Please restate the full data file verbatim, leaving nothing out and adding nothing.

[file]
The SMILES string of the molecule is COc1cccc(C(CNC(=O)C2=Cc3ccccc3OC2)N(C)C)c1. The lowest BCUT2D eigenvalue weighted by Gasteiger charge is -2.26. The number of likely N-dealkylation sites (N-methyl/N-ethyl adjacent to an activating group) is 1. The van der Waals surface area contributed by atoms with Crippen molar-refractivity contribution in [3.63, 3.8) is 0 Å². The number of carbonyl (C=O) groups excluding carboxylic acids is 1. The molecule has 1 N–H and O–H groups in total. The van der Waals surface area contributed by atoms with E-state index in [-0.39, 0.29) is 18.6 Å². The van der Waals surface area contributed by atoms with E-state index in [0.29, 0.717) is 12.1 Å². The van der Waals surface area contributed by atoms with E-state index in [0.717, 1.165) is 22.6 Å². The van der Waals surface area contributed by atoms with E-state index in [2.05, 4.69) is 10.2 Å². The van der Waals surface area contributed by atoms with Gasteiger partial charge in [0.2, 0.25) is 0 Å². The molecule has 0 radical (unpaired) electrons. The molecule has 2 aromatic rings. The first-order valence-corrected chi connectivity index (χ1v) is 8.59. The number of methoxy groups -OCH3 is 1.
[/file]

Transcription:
The SMILES string of the molecule is COc1cccc(C(CNC(=O)C2=Cc3ccccc3OC2)N(C)C)c1. The lowest BCUT2D eigenvalue weighted by Gasteiger charge is -2.26. The number of likely N-dealkylation sites (N-methyl/N-ethyl adjacent to an activating group) is 1. The van der Waals surface area contributed by atoms with Crippen molar-refractivity contribution in [3.63, 3.8) is 0 Å². The number of carbonyl (C=O) groups excluding carboxylic acids is 1. The molecule has 1 N–H and O–H groups in total. The van der Waals surface area contributed by atoms with E-state index in [-0.39, 0.29) is 18.6 Å². The van der Waals surface area contributed by atoms with E-state index in [0.29, 0.717) is 12.1 Å². The van der Waals surface area contributed by atoms with E-state index in [0.717, 1.165) is 22.6 Å². The van der Waals surface area contributed by atoms with E-state index in [2.05, 4.69) is 10.2 Å². The van der Waals surface area contributed by atoms with Gasteiger partial charge in [0.2, 0.25) is 0 Å². The molecule has 0 radical (unpaired) electrons. The molecule has 2 aromatic rings. The first-order valence-corrected chi connectivity index (χ1v) is 8.59. The number of methoxy groups -OCH3 is 1.